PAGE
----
Film Review // DreamWorks TROLLS

Earlier this month I attended the Multimedia Screening of DreamWorks’ TROLLS at Cineworld Leicester Square with my sister and niece. As someone who grew up in an era where “Good Luck Trolls” were all the rage, I was intrigued to see how Director Mike Mitchell had taken the concept of the dolls and turned it into an animated musical comedy film.

img_5581 The film opens to a delightful, scrapbook-inspired montage which sets the scene for the whole film. We’re told that Trolls are “the happiest creatures the world has ever known.” Their world is one that’s full of music, hugs, cupcakes, glitter and rainbows.

Living in perfect harmony with one another, in a huge tree, there’s only one thing that ails the trolls – the Bergens, a group of cantankerous, ugly ogres who are inherently miserable and can only be truly happy when they have eaten a troll.img_5582

The Bergens are preparing for the holiday of Trollstice, the one day a year they get to experience happiness by eating a troll. However, much to their surprise, the trolls, led by King Peppy, have scarpered underground and escaped to freedom. This leaves the Bergens perpetually “hangry” and the Bergen Chef banished from the kingdom for not pleasing the town…and this is where the Trolls story really begins…

Fast forward 20 years and King Peppy’s daughter Princess Poppy (Anna Kendrick) decides to throw the biggest, loudest party ever to celebrate the anniversary of their freedom. This is against the wishes of Branch (Justin Timberlake), who’s convinced that the Bergens will return at any moment to gobble them up. What follows next – a montage of Branch’s previous panicky freak outs – provides one of the film’s best moments of comical genius!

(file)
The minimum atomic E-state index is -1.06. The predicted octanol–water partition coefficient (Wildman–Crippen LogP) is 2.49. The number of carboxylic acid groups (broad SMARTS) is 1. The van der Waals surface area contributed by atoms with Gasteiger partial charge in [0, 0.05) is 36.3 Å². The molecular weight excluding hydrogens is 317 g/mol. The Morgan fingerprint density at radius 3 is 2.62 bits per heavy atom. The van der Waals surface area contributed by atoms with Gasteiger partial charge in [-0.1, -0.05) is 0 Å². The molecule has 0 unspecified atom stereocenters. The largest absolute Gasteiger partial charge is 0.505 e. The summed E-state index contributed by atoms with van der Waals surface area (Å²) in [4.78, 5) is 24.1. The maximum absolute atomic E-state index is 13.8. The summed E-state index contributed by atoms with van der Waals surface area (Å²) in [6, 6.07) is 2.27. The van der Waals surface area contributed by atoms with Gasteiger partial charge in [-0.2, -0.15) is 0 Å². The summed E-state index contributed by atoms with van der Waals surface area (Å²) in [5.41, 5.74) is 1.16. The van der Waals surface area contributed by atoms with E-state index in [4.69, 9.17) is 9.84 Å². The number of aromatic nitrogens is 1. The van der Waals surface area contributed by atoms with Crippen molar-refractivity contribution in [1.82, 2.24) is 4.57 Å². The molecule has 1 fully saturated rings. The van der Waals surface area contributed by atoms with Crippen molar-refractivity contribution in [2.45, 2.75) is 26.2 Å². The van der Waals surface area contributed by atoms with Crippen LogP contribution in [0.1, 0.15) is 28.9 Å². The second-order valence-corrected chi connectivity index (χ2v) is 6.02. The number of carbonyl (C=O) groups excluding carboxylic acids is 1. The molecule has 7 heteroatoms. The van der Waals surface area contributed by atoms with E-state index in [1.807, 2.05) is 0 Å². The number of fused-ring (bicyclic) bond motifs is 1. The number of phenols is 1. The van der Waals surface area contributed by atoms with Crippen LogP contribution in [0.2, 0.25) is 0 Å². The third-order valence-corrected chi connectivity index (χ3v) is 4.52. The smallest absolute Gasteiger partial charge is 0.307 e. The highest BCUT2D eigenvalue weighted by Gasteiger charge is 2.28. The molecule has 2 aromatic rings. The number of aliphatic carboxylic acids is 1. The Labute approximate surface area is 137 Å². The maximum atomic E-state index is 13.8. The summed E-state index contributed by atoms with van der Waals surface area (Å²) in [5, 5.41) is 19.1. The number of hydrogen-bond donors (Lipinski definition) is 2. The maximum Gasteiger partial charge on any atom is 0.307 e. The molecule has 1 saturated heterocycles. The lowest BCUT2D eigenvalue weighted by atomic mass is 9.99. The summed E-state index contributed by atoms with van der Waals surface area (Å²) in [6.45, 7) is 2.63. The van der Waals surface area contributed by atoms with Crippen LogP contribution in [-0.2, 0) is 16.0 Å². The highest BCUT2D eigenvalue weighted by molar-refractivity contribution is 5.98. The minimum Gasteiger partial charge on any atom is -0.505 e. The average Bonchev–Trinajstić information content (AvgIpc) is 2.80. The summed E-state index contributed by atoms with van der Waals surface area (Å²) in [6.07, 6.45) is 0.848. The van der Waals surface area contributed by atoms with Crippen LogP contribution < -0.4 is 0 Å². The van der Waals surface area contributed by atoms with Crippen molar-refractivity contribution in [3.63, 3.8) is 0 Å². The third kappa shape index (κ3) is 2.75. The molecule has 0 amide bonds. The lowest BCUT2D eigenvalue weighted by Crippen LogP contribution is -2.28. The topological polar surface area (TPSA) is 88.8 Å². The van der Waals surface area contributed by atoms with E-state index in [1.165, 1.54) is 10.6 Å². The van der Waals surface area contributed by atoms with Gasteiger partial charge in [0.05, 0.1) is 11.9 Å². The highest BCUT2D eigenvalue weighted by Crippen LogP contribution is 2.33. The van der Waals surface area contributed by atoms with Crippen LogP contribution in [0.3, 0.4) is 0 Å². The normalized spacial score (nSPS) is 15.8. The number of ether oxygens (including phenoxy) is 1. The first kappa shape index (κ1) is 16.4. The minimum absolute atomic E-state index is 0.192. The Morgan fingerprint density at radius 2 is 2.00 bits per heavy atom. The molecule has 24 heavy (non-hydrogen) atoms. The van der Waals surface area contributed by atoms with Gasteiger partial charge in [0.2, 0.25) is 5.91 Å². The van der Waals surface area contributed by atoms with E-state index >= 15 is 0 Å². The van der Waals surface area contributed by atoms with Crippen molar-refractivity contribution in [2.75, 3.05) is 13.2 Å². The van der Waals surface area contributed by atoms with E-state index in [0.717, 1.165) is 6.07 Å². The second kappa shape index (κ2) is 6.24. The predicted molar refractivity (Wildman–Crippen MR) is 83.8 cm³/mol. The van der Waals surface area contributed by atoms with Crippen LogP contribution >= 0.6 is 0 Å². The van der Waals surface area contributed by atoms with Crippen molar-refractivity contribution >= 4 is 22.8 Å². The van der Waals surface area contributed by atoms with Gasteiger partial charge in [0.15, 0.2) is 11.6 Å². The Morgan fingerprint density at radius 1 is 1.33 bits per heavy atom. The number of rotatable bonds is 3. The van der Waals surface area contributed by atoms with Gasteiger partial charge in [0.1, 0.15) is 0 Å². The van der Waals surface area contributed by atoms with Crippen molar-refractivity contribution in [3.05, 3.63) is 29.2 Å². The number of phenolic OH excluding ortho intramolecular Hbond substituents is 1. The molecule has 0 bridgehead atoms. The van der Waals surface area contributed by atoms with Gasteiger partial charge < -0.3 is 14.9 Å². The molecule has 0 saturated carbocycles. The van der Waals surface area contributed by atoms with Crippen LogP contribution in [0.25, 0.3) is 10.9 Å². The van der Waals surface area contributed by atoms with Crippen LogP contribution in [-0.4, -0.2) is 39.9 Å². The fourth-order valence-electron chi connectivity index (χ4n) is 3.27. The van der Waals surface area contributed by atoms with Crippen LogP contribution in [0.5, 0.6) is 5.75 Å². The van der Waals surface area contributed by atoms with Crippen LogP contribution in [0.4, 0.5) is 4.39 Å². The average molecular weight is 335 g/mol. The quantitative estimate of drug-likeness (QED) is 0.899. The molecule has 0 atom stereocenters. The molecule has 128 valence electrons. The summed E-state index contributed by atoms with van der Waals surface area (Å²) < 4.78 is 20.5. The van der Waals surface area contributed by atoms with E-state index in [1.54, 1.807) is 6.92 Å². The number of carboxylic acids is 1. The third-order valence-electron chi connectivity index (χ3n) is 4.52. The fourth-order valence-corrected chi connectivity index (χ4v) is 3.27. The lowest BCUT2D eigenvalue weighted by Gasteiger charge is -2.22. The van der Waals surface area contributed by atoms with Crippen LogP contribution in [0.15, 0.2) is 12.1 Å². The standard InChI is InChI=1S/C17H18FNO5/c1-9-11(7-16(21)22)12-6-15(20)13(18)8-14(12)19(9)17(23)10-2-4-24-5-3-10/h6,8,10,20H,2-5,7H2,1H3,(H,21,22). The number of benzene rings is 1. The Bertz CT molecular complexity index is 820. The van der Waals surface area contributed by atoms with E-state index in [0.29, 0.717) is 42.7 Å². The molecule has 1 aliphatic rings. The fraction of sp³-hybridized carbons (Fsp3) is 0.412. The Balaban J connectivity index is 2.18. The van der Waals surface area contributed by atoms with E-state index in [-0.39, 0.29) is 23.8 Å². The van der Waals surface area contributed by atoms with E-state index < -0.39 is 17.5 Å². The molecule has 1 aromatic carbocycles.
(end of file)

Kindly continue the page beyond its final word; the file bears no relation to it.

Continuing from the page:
img_5592Branch’s fears are soon confirmed when the fireworks from Poppy’s party attract the attention of the Bergen Chef, who was exiled decades ago when all the trolls disappeared. She sees the “all singing all dancing” trolls as a way to get her back into the palace, so she proceeds to gate crash the party and kidnap a handful of them to present to Prince Gristle.

Suddenly the Trolls’ world of cupcakes and rainbows is changed forever, and it’s down to Poppy, the happiest and most positive troll ever born, and the overly-cautious Branch to rescue her friends. Together, this mismatched duo embark on a rescue mission full of adventure and mishaps – trying to tolerate each other long enough to get the job done.


Along the way, we discover that actually Branch isn’t as cold and pessimistic as he comes across and that the reason behind his unwillingness to sing stems from a tragic accident in his past. But when he sees a deflated Poppy sinking into a state of hopelessness and despair, he allows his true colours to shine through.

The film concludes with Poppy using the love story of scullery maid Bridget (Zooey Deschanel) and Prince Gristle to teach the Bergens’ about happiness and the fact that it comes from a place within, not from the trolls.

Everyone has happiness inside of them – they just need to look for it.

Overall, I thought the film was fantastic – one that’s full of glitter, cupcakes and rainbows. It’s perfect for families and full of laughs from start to finish. There’s a wonderful message throughout this film and although the story may have a lot to thank Cinderella for – even down to the lost shoe – the film is very original, brilliantly told.

We certainly found our happy place and came away smiling!



    • 31 October, 2016 / 10:11 am

      Thanks lovely – Such a great film isn’t it? xx

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